WHS turf field fix moves forward

The Waterloo School Board unanimously authorized entering into an agreement with the school district’s architect to work on the turf athletic field and track at Waterloo High School at its meeting Monday night. 

Superintendent Brian Charron said the technical consulting services agreement with Hurst-Rosche is for $30,000 and covers engineering required for “water containment and flood prevention on the property around the football field and track,” along with designing and overseeing the repair and replacement of those surfaces. 

“The track is going to be resurfaced, the turf is going to be replaced, and the foundation underneath the turf is going to be examined and the drainage system underneath investigated,” Charron said. 

This work is needed because heavy rains in August caused water and silt from an adjoining farmer’s fields to the south and west of the complex to pour over the berm protecting the facility, overwhelming the drainage system and covering the entire field and multiple lanes of the track. 

The field, which sits at a lower elevation than the surrounding land, has flooded around six times before, with the August event being the second significant occurrence. 

The district has been working to determine what needs to be done to repair the damage and prevent further flooding since the summer, but there have been delays. 

“We have been wanting to get this done as soon as possible so we can address this and get the work done,” Charron said. 

Some of the delays have been as a result of the pandemic, with individuals working on this project being forced to quarantine. 

Other problems have arisen because of engineering difficulties associated with determining how to prevent flooding. 

“We can’t change anything on our property that would cause flooding on someone else’s property,” Charron explained. 

“We don’t care where the water goes on our property, as long as it doesn’t go back on the football field and track,” he added. 

Hurst-Rosche has visited the high school about six times to examine the area.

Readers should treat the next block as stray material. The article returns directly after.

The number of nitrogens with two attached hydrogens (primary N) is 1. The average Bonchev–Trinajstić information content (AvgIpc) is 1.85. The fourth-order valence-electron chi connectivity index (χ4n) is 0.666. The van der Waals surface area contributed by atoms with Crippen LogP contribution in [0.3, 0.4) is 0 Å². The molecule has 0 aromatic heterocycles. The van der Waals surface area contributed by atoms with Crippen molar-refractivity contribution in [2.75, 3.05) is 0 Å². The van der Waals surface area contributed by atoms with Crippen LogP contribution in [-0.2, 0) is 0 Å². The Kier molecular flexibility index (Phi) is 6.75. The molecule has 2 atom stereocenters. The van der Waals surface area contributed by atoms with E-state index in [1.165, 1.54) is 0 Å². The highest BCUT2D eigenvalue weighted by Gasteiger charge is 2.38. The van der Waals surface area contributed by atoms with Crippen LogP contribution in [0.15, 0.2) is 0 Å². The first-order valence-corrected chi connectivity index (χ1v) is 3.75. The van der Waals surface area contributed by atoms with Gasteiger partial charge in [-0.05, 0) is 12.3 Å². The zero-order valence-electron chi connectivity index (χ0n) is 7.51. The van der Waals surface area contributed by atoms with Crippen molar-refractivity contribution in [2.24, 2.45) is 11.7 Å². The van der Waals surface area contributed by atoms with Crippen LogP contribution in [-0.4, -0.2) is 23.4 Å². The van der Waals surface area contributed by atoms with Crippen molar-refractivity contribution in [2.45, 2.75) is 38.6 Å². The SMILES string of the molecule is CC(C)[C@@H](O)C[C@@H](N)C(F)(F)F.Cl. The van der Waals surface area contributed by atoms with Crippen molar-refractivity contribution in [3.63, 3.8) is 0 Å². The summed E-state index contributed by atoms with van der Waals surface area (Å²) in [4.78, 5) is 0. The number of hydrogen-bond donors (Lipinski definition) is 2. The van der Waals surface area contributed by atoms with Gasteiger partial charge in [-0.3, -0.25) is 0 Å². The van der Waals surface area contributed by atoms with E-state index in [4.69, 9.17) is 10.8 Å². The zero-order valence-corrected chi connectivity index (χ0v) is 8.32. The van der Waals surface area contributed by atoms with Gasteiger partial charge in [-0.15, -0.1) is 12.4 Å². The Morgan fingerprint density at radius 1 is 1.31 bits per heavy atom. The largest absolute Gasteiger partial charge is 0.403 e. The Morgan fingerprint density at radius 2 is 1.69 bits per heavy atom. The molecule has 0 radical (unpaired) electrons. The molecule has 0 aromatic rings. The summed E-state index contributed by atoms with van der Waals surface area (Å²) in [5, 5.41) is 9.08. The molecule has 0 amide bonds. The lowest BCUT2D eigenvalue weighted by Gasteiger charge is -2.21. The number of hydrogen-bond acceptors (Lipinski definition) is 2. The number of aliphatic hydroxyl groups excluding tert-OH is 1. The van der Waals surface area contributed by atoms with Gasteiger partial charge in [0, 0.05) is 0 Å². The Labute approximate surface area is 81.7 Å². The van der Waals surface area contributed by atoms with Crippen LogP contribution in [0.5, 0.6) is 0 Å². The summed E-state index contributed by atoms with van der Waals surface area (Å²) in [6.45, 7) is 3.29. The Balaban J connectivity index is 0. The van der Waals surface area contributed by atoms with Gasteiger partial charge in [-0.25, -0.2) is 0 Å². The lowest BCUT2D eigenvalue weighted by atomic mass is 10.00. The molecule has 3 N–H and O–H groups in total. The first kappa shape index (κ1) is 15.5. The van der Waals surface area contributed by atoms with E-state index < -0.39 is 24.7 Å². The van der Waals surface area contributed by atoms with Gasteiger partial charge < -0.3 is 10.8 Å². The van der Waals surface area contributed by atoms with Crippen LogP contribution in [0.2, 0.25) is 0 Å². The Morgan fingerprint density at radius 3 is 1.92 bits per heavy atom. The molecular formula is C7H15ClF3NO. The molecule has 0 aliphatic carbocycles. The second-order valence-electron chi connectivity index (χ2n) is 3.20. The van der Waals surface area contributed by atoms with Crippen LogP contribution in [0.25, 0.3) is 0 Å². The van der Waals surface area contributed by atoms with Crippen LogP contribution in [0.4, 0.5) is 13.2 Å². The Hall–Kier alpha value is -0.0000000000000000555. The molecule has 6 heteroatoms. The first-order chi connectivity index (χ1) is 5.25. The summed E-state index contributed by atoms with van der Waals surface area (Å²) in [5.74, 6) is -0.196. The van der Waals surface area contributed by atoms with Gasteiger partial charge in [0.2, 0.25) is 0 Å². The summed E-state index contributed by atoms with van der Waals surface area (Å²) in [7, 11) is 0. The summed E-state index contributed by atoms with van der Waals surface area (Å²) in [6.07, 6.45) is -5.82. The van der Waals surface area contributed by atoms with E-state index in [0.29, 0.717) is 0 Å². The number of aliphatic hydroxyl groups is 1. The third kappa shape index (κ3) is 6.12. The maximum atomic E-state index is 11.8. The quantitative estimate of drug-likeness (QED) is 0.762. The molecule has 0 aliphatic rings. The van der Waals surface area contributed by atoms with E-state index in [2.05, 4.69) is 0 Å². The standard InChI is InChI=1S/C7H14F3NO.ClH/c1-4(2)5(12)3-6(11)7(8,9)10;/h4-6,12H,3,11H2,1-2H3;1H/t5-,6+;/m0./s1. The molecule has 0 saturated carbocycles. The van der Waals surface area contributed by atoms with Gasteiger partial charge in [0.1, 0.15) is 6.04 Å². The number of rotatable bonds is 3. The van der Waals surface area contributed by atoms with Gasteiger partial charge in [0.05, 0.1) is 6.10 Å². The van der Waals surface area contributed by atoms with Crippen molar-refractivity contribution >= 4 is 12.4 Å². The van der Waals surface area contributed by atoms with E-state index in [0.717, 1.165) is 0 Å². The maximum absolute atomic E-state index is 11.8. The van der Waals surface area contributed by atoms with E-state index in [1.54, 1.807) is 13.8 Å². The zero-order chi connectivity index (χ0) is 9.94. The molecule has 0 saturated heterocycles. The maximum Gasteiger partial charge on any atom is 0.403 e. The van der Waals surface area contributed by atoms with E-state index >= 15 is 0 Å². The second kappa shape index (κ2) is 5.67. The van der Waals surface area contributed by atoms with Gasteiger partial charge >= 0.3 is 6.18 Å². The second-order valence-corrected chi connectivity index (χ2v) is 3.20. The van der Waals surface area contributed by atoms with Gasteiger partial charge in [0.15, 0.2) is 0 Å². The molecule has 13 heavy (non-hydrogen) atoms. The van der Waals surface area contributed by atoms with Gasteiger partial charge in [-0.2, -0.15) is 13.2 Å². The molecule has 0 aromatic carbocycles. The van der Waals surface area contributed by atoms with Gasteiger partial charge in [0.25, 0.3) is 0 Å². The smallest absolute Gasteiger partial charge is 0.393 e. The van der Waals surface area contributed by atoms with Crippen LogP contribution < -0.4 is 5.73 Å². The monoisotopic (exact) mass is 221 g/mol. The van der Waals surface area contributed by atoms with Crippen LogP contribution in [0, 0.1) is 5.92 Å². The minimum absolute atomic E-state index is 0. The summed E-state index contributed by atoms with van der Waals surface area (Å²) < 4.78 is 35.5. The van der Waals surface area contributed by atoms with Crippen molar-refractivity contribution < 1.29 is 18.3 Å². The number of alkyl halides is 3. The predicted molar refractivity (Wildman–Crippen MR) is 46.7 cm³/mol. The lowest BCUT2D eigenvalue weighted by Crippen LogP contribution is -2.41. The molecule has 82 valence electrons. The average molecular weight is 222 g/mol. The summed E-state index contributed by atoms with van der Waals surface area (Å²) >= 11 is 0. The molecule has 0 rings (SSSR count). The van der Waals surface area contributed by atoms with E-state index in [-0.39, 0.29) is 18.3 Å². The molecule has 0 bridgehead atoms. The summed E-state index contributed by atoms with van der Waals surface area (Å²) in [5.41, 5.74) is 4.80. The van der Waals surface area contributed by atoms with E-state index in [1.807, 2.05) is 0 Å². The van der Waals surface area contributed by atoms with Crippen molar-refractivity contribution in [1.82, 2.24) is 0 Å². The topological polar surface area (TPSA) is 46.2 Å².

At this point, Charron said work will most likely be done over the summer, so the district is determining a temporary fix that will allow some activities to take place on the field and track in the spring. 

“Not everyone feels the inconvenience because we’re in the middle of a pandemic, but if you were used to (using the complex), you’d be very frustrated right now because of access,” he noted. 

Charron said the district should have a clearer idea of the budget and timeline for this project in about a month. 

He also informed the board that he and other superintendents participated in a Zoom call with Illinois State Superintendent Carmen Ayala. 

One point of emphasis on that call was the success of in-person learning. 

“What we’ve learned is we can have a lot of people together in one place, and when everyone is wearing a mask, there is very little spread of the virus,” Charron said. “I’m proud of all of our staff for making sure kids are wearing them. There’s way more support among kids for wearing the mask than I thought we would have. It has become second nature, and it has made in-person learning possible.” 

Given that, Charron said he and other superintendents stressed that they would like to see some changes on what schools are able to do because they believe some of the limitations are unnecessary and result in excess quarantining of staff and students. 

“It seemed like they listened, but I don’t know if it will go anywhere,” Charron said. 

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James Moss

James is an alumni of Southern Illinois University Edwardsville where he graduated summa cum laude with degrees in mass communications and applied communications studies. While in school, he interned at two newspapers and worked at a local grocery store to pay for his education. When not working for the Republic-Times, he enjoys watching movies, reading, playing video games and spending time with his friends.
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